There currently are only two hackerspaces with a gig connection in northern California. As one of those, Gina Lujin, Hacker Lab founder and CEO, believes its new capacity will drive gig adoption throughout Sacramento. “This is the point of having a gig in our space. We are looking at the big picture and to the future.” Other cities without widespread gigabit infrastructure can look to Hacker Lab as a model for using gig-charged hackerspaces to boost economic development in targeted neighborhoods.
Communities building their own citywide infrastructure can create several wheels of concentrated economic growth to support a variety of economic missions throughout the network’s footprint. Gabe Waggoner, Consolidated’s VP of operations, concurs. “The Sacramento community is important to us and this is a way for us to give back to the community. Providing a hackerspace and other businesses with a gigabit generates economic advancement and builds innovation incubators.”
Waiting for AT&T — not
Hacker Lab’s partnership with Consolidated to bring a gig to the heart of Sacramento throws into sharp relief the actions of [company]AT&T[/company] and other giant incumbents who rely on faux drama to extract regulatory relief from government. A few in Sacramento became excited about the prospect of AT&T bringing a gig to town as [company]Google[/company] did in Kansas City. But as soon as the White House threatened the company with a regulation it didn’t like, AT&T immediately took its own promise of delivering a gig to 100 cities hostage to try to force the president and the FCC to back down.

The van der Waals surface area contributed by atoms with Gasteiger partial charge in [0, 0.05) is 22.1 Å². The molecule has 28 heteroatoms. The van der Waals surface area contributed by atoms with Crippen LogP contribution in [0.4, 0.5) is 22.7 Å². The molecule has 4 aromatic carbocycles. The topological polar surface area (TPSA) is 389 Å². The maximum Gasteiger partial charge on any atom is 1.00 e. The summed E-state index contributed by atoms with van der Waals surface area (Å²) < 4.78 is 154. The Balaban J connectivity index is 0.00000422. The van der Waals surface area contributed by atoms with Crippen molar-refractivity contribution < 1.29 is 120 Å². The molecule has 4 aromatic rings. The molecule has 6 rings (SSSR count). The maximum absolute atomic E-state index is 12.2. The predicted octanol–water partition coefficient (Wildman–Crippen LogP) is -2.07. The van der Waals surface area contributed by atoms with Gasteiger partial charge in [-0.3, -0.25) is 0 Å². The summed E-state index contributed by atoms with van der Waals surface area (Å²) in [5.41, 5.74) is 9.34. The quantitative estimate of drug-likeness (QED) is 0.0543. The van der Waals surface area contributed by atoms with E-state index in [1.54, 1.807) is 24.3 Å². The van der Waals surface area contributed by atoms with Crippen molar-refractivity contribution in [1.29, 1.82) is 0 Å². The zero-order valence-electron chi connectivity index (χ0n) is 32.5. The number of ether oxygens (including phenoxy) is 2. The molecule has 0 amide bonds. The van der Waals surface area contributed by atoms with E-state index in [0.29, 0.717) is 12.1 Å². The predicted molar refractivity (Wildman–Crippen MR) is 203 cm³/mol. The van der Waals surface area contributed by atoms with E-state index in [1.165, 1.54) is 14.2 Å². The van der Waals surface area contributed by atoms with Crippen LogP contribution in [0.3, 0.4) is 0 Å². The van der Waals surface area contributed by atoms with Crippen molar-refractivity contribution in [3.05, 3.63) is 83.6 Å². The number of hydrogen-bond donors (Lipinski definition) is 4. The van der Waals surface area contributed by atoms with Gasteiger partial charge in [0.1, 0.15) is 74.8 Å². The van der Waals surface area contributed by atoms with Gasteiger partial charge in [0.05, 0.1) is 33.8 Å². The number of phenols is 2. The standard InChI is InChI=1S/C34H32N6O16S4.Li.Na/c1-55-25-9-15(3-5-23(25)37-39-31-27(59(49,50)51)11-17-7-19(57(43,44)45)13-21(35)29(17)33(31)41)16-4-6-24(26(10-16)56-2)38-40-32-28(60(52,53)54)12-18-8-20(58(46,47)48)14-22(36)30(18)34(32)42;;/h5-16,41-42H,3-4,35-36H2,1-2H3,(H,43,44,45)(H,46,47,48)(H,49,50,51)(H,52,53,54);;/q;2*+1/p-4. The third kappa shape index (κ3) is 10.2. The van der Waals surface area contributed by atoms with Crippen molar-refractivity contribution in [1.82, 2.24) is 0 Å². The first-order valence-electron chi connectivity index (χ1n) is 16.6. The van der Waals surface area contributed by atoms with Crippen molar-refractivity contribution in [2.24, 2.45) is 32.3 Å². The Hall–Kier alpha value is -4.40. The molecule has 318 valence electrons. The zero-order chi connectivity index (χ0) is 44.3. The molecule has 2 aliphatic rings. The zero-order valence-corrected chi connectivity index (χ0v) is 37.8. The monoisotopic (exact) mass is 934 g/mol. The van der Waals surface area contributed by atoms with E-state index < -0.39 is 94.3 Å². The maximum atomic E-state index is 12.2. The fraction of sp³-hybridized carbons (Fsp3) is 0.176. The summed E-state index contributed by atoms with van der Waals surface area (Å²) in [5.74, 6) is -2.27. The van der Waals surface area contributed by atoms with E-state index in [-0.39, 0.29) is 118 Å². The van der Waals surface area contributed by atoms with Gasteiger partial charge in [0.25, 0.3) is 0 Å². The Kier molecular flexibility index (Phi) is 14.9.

A review of telecom history shows that since 1992, giant telcos and cables have fleeced the American public for $400 billion by going to each state with the empty promise to wire their respective constituents with 40 Mbps service. In his recently released, “The Book of Broken Promises: $400 Billion Broadband Scandal & Free the Net,” industry analyst Bruce Kushnick documents how this promise led to deregulation, tax benefits, excess fees and new phone charges. At the federal level, the FCC called out AT&T, probably with an eye on this history.
At the local level, Hacker Lab is essentially saying, “We won’t be fooled again.” Across the U.S., many communities are unhappy that incumbents have promised competition but then failed to deliver it. More than 140 municipal governments and public utilities have taken the initiative to build their own networks, either alone or in public private partnerships. Another 250 have built partial-reach networks. Hacker Lab typifies another tactic for getting better broadband, lobbying regional providers and building viable business cases for creating gig facilities in an area that will then drive greater broadband adoption. C Spire’s efforts in Starkville, MS are another example of this tactic.
Hackerspaces have not received a lot of attention in the overall scheme of using broadband to boost local economies. In the upcoming year, we should expect to see a lot more being done with these centers of innovation and gigabit technology.
Craig Settles is a consultant who helps organizations develop broadband strategies, host of radio talk show Gigabit Nation and a broadband industry analyst. Follow him on Twitter (@cjsettles) or via his blog.
Photos courtesy of Hacker Lab.